1kg Possession of Cannabis, One Man’s Ten Day Supply:
Canadian medical cannabis patient needs 100g per day of cannabis to manage his condition. The courts say too bad.
Feature image: 3 Haute-de-France
This May, Canada’s Federal Court granted medical cannabis patient, Allan Harris, the right to possess one kilogram of cannabis. Harris has a prescription for 100g of cannabis per day. The court ruling initially entitled him to 1kg possession, or a 10-day supply.
Sadly, Canada’s Federal Court of Appeal overturned the decision in a separate court ruling.
Harris’ initial victory was founded on the argument that the country’s 150g public possession limit violated his rights under the Canadian constitution. Harris said that the limit made it impossible for him to leave home for more than a day. Additionally, Harris is forced to order his cannabis (by mail) up to 156 times per year, costing over $5,000 in shipping alone.
Harris claimed that the situation violated his rights to mobility and equality and caused him “irreparable harm.”
Some Patients Find Themselves Under “House Arrest”
The initial ruling, handed down by Justice Henry Brown, finds Harris essentially under house arrest because he is cannot carry enough medicine to last more than 24 hours.
While Justice Brown called Harris’ cannabis prescription “extraordinarily high,” he noted that it was not the court’s place to question the decision of Harris’ doctor.
As reported by the CBC News, noted cannabis activist Jodie Emery said that, “Medical cannabis has been under attack by government for decades, and it is only through the courts that patients are granted protection from harmful, unjustified cannabis prohibition laws.”
She went on to describe that 100g per day would be 100 1g joints, an impossible sum. Cannabis patients with high allowable amounts are typically making oils and salves, which require a lot of dry bud.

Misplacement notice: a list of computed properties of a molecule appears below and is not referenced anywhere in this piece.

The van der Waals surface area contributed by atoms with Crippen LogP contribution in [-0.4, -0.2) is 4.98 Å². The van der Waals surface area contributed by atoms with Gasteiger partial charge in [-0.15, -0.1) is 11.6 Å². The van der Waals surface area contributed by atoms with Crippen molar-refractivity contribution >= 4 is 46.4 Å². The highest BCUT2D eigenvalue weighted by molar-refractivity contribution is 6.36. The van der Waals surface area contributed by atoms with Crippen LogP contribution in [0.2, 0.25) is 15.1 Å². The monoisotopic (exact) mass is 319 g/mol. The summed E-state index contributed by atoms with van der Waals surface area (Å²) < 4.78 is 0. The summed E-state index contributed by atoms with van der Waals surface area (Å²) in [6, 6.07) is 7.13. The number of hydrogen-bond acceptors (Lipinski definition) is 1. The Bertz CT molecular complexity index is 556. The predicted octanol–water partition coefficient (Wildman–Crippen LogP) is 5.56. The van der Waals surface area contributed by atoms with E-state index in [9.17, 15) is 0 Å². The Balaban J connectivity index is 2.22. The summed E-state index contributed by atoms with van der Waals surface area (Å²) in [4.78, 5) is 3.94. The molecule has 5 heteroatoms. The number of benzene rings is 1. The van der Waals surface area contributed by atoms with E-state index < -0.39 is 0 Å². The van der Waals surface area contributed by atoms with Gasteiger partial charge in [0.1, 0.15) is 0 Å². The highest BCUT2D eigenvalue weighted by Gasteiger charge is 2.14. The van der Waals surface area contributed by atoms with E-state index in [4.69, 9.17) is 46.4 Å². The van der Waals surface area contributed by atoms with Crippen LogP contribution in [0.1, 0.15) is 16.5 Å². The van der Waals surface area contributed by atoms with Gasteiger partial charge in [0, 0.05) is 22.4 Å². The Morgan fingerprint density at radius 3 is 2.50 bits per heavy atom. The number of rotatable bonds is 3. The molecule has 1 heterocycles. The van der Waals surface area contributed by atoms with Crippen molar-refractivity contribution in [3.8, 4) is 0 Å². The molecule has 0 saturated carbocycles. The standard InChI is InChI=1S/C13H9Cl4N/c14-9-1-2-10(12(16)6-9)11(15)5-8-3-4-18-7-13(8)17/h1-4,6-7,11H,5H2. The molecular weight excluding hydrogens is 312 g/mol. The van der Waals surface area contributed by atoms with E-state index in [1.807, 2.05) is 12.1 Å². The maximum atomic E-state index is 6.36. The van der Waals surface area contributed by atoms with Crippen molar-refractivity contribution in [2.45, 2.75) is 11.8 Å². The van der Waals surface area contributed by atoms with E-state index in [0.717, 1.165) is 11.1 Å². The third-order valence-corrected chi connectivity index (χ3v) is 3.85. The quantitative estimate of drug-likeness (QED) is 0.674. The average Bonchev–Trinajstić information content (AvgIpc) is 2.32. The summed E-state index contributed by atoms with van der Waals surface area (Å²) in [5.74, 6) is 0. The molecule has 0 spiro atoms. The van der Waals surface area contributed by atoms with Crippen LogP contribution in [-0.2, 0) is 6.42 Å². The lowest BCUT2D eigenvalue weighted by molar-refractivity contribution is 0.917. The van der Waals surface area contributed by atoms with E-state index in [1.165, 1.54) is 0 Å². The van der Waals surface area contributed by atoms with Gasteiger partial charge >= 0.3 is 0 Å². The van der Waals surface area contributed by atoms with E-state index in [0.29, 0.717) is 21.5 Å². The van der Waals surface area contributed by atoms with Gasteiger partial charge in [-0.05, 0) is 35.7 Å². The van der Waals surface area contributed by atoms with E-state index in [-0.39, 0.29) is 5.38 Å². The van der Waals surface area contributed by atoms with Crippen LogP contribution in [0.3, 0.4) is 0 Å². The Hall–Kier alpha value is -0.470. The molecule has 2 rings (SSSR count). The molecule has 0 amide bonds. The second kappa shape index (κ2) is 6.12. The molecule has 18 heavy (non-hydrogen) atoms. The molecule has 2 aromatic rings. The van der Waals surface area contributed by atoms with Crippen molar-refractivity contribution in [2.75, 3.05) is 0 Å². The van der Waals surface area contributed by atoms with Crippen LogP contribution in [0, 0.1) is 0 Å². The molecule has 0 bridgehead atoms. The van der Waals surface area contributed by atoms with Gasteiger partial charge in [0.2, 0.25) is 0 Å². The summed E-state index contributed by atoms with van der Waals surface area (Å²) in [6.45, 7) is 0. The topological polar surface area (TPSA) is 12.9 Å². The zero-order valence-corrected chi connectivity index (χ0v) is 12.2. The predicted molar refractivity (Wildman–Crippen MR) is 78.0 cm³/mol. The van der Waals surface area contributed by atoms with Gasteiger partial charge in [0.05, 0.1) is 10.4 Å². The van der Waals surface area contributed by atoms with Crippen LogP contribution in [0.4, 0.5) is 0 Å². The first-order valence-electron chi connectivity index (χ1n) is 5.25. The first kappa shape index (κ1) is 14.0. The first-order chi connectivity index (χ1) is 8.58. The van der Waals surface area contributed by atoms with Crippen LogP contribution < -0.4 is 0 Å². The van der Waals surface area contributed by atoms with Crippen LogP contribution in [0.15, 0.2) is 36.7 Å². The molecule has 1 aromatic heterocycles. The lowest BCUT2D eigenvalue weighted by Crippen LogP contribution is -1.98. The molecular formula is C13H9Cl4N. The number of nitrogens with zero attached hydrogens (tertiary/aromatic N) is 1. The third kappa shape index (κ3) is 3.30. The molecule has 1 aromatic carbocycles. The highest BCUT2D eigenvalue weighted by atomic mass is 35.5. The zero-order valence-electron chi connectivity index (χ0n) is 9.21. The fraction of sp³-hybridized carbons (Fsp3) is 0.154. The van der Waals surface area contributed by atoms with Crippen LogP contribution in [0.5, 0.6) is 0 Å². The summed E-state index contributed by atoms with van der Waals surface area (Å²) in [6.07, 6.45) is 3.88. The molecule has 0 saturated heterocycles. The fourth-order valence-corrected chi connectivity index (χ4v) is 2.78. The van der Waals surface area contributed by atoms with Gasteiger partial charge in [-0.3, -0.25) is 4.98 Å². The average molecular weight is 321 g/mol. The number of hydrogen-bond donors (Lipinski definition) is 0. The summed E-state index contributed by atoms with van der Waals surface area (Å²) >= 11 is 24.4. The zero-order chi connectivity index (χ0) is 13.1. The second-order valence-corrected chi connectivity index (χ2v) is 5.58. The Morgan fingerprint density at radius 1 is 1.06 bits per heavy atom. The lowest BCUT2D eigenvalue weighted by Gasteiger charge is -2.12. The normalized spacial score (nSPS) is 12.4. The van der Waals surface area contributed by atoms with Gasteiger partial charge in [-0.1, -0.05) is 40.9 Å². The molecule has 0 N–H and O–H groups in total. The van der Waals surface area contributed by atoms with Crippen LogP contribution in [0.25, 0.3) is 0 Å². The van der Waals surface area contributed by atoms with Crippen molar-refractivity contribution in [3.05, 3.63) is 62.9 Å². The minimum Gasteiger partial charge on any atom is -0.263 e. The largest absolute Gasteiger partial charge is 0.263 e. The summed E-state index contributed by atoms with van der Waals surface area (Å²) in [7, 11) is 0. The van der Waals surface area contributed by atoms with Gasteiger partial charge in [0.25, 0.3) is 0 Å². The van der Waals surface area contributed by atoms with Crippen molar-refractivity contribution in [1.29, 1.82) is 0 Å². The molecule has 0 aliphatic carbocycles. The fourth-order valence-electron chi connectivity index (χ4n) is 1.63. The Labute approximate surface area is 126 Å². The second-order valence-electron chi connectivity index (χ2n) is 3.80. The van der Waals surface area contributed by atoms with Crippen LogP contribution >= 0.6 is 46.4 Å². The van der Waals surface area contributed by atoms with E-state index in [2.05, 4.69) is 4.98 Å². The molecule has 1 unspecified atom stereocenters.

Daily Limits are Arbitrary, so is 1kg possession
Dr. Jürgen Rehm, a scientist with the Centre for Addiction and Mental Health, called the current regulations “a mess.” He argued that it is standard for any patient to be able to carry a ten-day supply of their medicine.
Rehm has now called on the federal government to step in. He asks them to “start putting the same scrutiny on medical cannabis as on any other medication.”
In further support, cannabis lawyer, Jack Lloyd calls the possession limit “arbitrary” and welcomes further court rulings on the 1kg possession case.
Justice David Near of the Federal Court of Appeal overturned the decision on appeal after Canada’s Attorney General claimed that the precedent caused “irreparable harm to the public interest.”
Justice Near cited concerns that the decision amounted to a suspension of Canada’s 150g possession limit without a proper review. The appeal court judge noted that the limit exists with good reason. It’s in place to reduce the risk of theft, diversion, and possible violence associated with patients possessing such a large amount of cannabis.
Why a Patient Could Need 100g per Day
Health Canada’s dosing recommendations suggest a dose in the range of 2.5mg-210mg of THC per day.
Harris uses his cannabis to make cannabis oil that he puts into gel capsules. Basically, yields of medicinal oil extracted from cannabis are in the range of 10%. This means that Harris’ 1kg possession and 100g of daily cannabis might only equate to 10g of oil per day.
That may still seem like a lot, but as Harris says “If you took a gram of my oil, you’d be asleep, but for me taking a gram that’s pretty well nothing.”
The dosage discussed in his case has no precedent in scientific literature. However, in spite of his remarkable dosage, Harris doesn’t appear to be Canada’s #1 cannabis consumer.
Following a 2015 court decision, another man, Philip Newmarch, who uses 167g of cannabis per day was granted the right to possess 5 kg of cannabis. Further, the law allows Newmarch to grow 813 plants and store 37kg. Newmarch suffers from “severe arthritis and spinal cord disease, hepatitis C, irritable bowel syndrome, fibromyalgia, bi-lateral carpal tunnel syndrome, neuropathy of his brachial artery, and seven herniated discs.”
Even 100g of Cannabis a Day Won’t Kill You
Basically, experts note that the appropriate dose of cannabis is different for every patient.
Cannabis is a unique medicine because it does not cause dangerous overdoses. Research shows that people who chronically consume cannabis, experience widespread cannabinoid receptor downregulation and desensitization. This means that they require more cannabis to get the desired effect.
Scientists have not yet studied the effects of doses in this range. However, it’s plausible that patients, such as Newmarch and Harris, could find themselves requiring extremely high doses; especially following years of daily cannabis consumption.
Finally, it’s unclear whether Harris intends to take his 1kg possession case to the Supreme Court. If he does, it will be the final court of appeal in Canada’s legal system.